EV DC charging: the SiC revolution

18th April 2024
Harry Fowle

The emergence of EV DC charging presents a promising business venture for companies specialising in power electronics.

This market holds long-term viability due to the continual expansion of charging infrastructure and the coming need for infrastructure replacements. AC chargers will persist alongside OBCs in vehicles until DC infrastructure becomes universally established, a process anticipated to take 10-15 years, announces Yole Group in its DC Charging for Automotive report, 2024 edition.

The total EV DC charging system market will soar to $23 billion by 2029. While chargers between 50 and 150 kW dominated the market in 2023, there is a noticeable surge in demand for higher-power chargers, particularly those exceeding 150 kW. By 2029, the highest market value, estimated at $9.2 billion, will be attributed to very high-power chargers (150 kW ≤ x ≤ 350 kW).

Milan Rosina, PhD., Principal Analyst, Power Electronics & Battery at Yole Group, commented: “The integration of 1,000 V chargers is expected. The objective is clearly to simplify the charging experience for EV owners, irrespective of their battery pack voltage (400V or 800V), thereby streamlining the process of ‘plug and go.’ At Yole Group, we think this advancement will alleviate concerns for OEMs with EVs utilising 800 V battery systems. Indeed, it will eliminate the need to adapt batteries to 500V chargers. Ultimately, this technological shift promises reductions in volume, weight, and cost at the vehicle level.”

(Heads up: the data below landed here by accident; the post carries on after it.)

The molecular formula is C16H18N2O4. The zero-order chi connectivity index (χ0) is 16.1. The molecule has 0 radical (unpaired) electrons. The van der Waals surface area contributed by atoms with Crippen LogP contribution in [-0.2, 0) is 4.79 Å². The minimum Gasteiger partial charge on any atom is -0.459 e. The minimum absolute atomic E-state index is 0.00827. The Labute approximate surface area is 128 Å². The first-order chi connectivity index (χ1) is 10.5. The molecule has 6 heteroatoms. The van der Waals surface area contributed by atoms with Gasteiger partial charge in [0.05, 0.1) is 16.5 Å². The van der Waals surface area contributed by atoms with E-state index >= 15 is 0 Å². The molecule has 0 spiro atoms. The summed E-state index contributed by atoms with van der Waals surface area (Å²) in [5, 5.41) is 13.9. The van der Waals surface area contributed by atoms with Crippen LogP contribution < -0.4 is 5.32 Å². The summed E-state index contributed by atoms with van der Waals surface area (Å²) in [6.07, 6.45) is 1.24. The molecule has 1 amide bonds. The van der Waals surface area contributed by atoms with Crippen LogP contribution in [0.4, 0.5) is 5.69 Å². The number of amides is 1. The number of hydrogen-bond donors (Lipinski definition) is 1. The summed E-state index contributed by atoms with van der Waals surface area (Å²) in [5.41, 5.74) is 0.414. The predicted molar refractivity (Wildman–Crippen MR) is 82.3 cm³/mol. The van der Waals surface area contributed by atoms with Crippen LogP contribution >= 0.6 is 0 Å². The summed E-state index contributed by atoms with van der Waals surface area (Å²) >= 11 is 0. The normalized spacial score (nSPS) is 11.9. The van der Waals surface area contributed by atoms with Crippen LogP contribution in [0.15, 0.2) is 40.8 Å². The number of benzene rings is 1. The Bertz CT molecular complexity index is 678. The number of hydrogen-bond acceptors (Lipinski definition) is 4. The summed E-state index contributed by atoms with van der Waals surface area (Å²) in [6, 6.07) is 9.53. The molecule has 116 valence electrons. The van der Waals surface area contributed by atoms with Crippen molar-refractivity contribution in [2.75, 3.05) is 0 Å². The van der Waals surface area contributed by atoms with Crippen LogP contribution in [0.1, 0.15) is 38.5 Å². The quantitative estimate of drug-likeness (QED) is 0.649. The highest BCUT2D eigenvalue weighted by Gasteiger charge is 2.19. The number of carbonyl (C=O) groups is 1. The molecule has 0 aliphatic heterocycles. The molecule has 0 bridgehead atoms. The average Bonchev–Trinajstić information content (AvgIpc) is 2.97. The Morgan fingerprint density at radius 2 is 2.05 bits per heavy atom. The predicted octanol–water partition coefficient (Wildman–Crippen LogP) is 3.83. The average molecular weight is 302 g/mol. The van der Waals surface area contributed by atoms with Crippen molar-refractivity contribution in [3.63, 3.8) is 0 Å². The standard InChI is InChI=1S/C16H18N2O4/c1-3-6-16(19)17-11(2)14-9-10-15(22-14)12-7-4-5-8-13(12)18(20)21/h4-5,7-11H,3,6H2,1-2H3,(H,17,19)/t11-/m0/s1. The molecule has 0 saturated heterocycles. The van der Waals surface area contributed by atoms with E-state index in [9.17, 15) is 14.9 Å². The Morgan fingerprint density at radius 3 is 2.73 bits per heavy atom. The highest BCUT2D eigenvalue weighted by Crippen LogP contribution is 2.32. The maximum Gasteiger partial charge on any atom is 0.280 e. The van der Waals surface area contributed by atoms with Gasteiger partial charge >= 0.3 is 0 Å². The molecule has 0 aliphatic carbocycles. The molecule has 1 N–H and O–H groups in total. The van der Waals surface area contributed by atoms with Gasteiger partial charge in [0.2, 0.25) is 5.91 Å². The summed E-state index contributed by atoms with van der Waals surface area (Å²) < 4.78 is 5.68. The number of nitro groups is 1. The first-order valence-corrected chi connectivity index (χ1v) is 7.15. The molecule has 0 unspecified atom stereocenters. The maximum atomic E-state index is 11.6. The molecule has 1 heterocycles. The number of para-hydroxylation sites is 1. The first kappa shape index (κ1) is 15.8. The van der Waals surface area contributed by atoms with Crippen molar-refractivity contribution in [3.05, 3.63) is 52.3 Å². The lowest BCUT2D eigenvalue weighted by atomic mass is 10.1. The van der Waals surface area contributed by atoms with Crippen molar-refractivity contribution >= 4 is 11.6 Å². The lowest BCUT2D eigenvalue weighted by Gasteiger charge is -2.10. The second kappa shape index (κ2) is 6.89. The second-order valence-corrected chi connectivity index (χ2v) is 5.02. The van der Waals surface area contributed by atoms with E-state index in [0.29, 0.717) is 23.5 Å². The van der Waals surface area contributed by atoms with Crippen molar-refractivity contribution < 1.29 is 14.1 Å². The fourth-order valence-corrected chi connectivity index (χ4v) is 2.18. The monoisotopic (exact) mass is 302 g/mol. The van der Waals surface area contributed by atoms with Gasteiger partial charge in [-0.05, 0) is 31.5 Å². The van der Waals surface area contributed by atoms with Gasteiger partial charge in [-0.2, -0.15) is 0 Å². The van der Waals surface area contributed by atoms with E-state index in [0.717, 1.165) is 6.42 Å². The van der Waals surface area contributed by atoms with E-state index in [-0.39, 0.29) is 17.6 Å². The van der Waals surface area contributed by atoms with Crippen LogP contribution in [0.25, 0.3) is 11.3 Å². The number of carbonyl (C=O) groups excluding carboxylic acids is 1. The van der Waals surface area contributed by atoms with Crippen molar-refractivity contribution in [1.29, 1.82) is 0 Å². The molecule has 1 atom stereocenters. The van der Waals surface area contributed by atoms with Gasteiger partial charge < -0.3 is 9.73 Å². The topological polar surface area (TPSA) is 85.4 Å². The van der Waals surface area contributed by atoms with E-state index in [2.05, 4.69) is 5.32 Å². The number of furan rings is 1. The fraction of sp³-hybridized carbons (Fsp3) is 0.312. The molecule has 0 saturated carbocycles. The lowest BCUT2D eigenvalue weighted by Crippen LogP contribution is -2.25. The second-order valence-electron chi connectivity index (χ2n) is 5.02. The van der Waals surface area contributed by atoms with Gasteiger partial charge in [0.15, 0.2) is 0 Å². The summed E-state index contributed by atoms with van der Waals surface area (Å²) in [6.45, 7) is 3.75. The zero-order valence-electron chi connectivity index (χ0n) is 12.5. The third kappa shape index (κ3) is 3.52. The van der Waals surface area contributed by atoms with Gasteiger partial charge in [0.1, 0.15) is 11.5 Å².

Hassan Cheaito, PhD., Technology & Market Analyst, Power Electronics at Yole Group, added: “The primary trends observed in EV DC chargers involve two key advancements: the increase in maximum charger voltage from 500 to 1,000V to accommodate both 400V and 800V batteries and an escalation in power levels to above 350kW for exceedingly rapid charging. However, chargers with nominal power exceeding 350 kW exceed the current charging capabilities of most electric vehicles.”

“These ultra-fast chargers are increasingly engineered to charge multiple vehicles concurrently through dynamic power allocation features. Bidirectional chargers are not anticipated to become mainstream until V2G technology gains traction,” says Yu Yang, PhD., Principal Analyst, Automotive Semiconductors.

Silicon transistors, specifically discrete IGBTs and MOSFETs, remain prevalent in EV DC chargers. The adoption of SiC MOSFET devices is driven by factors such as a smaller charger footprint, enhanced thermal capabilities (resulting in simpler and more cost-effective cooling systems), and a higher breakdown voltage of 1,200 V. The collective impact of these parameters, coupled with a favourable return on investment particularly in high-utilisation charging stations, is promoting the widespread adoption of SiC technology.

Liquid cooling systems are increasingly utilised in ultra-fast chargers, with growing interest extending even to lower-power applications in residential or enclosed settings where noise reduction is a critical consideration.

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